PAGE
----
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HT1427: Mac Basics: Time Machine backs up your Mac

Learn about Mac Basics: Time Machine backs up your Mac

HT1427 How to create one main backup and simply add to it?

235 Views 2 Replies Latest reply: Jun 12, 2013 6:29 PM by ds store RSS
LaramyJames Calculating status...
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Jun 12, 2013 10:48 AM

I've been using Time Machine for over a year. I've gotten to the point where it has taken up all the space on my external HD. The last few months, I've wondered why instead of making a full copy of my entire drive, there isn't an option to simply add whatever is new to one back up file. My dilemma with TM simply adding an entirely new back up is eventually, when it goes to delete an old back up, it inevitably will remove content that I have since deleted off my computer and that was not then copied in a recent backup; I'm actually losing files with TM. Is there a way to have TM simply create one backup file and then recognize new files to add to that existing backup? Other software?


And please, I don't wish to hear a comment about buying extra storage. I think it is idiotic to have a HD full of several dozen copies of the same files, with only a few hundred to diferentiate b/w each backup.

Time Machine
  • baltwo Level 9 Level 9 (59,150 points)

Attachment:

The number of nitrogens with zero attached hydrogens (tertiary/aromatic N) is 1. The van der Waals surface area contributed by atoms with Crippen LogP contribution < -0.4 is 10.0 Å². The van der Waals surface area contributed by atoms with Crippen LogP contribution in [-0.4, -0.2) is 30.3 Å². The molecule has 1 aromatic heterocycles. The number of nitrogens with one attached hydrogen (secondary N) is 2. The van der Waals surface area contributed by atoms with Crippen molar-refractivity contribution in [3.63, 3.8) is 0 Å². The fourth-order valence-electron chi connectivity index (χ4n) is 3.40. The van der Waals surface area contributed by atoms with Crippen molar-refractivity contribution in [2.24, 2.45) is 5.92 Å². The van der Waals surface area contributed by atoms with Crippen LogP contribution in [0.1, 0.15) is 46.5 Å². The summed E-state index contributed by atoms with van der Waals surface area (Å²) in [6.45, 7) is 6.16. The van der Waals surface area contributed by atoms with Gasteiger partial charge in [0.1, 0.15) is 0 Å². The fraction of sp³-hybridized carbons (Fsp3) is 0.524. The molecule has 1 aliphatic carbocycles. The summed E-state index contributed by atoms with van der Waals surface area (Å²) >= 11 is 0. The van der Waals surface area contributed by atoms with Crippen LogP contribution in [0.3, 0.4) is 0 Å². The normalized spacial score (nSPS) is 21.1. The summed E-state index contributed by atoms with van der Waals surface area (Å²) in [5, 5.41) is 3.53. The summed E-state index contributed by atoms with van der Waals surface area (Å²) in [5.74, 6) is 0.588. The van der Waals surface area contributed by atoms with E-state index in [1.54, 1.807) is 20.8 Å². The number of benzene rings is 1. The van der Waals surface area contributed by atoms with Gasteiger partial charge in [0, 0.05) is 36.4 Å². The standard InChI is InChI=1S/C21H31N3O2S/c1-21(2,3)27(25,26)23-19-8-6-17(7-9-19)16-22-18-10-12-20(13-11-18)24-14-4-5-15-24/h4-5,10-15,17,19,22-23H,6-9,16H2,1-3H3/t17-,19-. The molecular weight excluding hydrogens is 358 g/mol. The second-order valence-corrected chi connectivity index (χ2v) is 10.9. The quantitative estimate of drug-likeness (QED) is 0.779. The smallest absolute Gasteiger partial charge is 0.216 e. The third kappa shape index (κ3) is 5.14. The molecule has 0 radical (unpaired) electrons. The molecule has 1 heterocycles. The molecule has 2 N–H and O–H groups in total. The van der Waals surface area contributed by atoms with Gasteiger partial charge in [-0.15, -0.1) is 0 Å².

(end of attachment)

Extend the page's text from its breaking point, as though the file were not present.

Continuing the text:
See Pondini's TM FAQs, for starters.

    27" i7 iMac SL, Lion, OS X Mountain Lion (10.8.4), G4 450 MP w/Leopard, 9.2.2
  • ds store Level 7 Level 7 (30,305 points)

    That's the problem with TimeMachine it's only a rotational backup system and not permanent storage.


    It's also saving things you don't want.



    What you should rather look at is a bootable clone.


    What you do is you take your external drive and format it 2 partitions Option GUID and OS X Extended journaled in Disk Utility.


    One partition is the slightly larger than your internal boot drive, then you use Carbon Copy Cloner to image your internal boot drive to that partition (must be first one) and set CCC to maintain a pure clone (or it will save the states like TM does)


    The clone is hold option/alt key bootable with a wired or built in keyboard.


    Next you have the remaining space on that other partition to save files in a more permanent state.



    Now I typically don't recommend putting all your backup eggs in one hardware basket because you might drop the thing and lose both, but if your careful and at the first chance you get buy another drive and make more backups then no problem.


    Most commonly used backup methods



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